By Catherine Wagley
By Catherine Wagley
By Wendy Gilmartin
By Jennifer Swann
By Claire de Dobay Rifelj
By L.A. Weekly critics
By Catherine Wagley
By Zachary Pincus-Roth
Chris Abani’s Becoming Abigail, the follow-up to his PEN/Hemingway award–winning Graceland, is rich with suffering. In 34 brief and lyrical chapters, Abani sketches the life of Abigail Tansi, a 14-year-old Igbo girl. It is abjectly Hobbesian: solitary, poor, nasty, brutish and short. The novella begins with a flashback to the funeral of Abigail’s mother (also named Abigail), the air filled with the sound of women weeping: “A deep lowing, a presence, dark and palpable, like a shadow . . . a thing that circled the grave and the mourners in ?a predatory manner.” This is an apt description of the novella itself — if Becoming Abigail were a noise, it would be a wail.
Abigail’s life is a chain of tragedies. She spends her childhood in elaborate and crazed rituals of grief for her dead mother: muttering incantations over her photographs, cutting and burning herself. She loses her virginity to one cousin, and is sexually abused by another cousin, Peter. Eventually, her father sends her off to live with Peter in London, but not before hanging himself from a hook. Once in London, Peter tries to turn her into a prostitute, and when she resists, he handcuffs her in a doghouse, urinates on her, beats and rapes her. In defiance, she bites off his penis and flees. She has a brief affair with her social worker, a kind man whom she falls in love with; however, he is caught having sex with her and sent to jail. In the end, unable to bear it, she throws herself into the Thames.
Abani has the biographical goods to back up his bleak tale — he was imprisoned multiple times in Nigeria for his poems and plays, and as a political prisoner he was tortured: beaten, electrocuted and locked in solitary confinement. But unlike the peddlers of abuse lingering on the “nonfiction” best-seller list (James Frey, David Pelzer, etc.), Abani doesn’t simply serve up another steaming dish of atrocity; he strives for something more sublime and illusive, to delve into the dark heart of a bewildering reality, groping in the night for pathos.
It doesn’t always work. The characters, despite Abani’s poetic insights, are frustratingly obfuscated. The death of Abigail’s mother plays a huge role in the book, but Abani tells us next to nothing about who she was. Abigail obsessively seeks out anecdotes about her mother, “trying to create memory, make it concrete, physical. She collected vignettes . . . hoarding them fiercely.” Abani never describes any of these stories, and so she remains intangible. And Abigail too, aside from her love for ancient Chinese poetry, is utterly defined by her own sorrow, as if “grieving her own death in advance.” It is impossible to discern who she might be outside of her terrible situation.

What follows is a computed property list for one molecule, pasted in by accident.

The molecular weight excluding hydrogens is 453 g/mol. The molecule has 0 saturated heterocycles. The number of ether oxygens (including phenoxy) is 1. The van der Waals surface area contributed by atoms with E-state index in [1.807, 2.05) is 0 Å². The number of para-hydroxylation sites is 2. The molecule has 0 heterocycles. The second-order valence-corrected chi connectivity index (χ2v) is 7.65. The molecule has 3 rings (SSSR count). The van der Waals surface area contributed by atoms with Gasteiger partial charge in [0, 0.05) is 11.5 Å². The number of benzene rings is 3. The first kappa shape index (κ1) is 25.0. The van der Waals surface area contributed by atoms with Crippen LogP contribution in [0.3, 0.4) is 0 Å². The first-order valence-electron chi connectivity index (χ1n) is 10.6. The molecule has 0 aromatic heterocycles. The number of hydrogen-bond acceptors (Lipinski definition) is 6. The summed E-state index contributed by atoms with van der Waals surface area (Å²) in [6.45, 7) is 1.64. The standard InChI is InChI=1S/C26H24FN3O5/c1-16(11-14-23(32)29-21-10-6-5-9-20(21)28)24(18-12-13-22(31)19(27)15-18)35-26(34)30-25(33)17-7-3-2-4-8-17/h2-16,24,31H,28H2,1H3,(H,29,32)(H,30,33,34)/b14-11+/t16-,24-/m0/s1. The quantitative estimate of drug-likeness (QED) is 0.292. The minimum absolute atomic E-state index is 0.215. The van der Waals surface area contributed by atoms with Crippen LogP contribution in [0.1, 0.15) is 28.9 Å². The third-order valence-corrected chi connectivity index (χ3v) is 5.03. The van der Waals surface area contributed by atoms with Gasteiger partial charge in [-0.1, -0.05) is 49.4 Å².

Abani speaks eloquently about how the men in Abigail’s life had never properly seen her: “She was a foreign country to them . . . None of them knew she had cracked her left molar falling out of a mango tree.” Abigail’s story is like the face of a hungry girl staring from a magazine page, simultaneously haunting and remote, something with which we cannot properly sympathize or contend.
Of course, we here refers to a Western, privileged perspective, a reader standing at the edge of a cultural chasm. It is a problem that Abani has considered. In an interview with Tayari Jones in The Believer, he talks about the difficulty of writing about such an incredibly violent culture: “You’re torn between representing what you know to be true,” he says, “and worrying how it will be perceived by a Western reader . . . We allow access to a Western reader but also say we don’t care about what you think.”
Politically, his point makes a lot of sense, but artistically it is insufficient. Surely Abani cares about linking the experiences of the “other” to the reader — that marvelous trick of literature. Suffering is so abundant, is such a saturated market, that the fiction of suffering (fiction so intently focused on trauma) becomes an almost obscene endeavor; it absolves itself not by being “true,” but by creating empathy.
This is not an easy task: starvation, torture, AIDS and murder have become the background noise of our entertainments, the wallpaper pattern of our newspapers. We are so inured to tales/images/instances of pain that a direct assault on our cauterized nerve endings no longer works. Literature must come upon us athwart, enter the heart by sneak attack. Peter’s debasement of Abigail — “Filth. Hunger. And drinking from the plate of rancid water. Bent forward like a dog” — is disturbing yet remote. The staccato rhythm and the graphic language are so direct, so lurid, that they fail to pierce the skin. The scene is grimly fascinating, but lacks emotional resonance. Suffering in literature must be more oblique, more sideways; it must be a void into which the reader falls.
Ironically, a nearly perfect example of the covert nature of suffering can be found in Abani’s own “Jacob’s Ladder,” a poem about his release from Kiri Kiri prison: “You step out and stand in the/sun thawing like a side of beef/from a freezer . . . The smell of frying plantain,/carried gently hurts inexplicably/Cold, sweet Coca-Cola stings you/to tears.”
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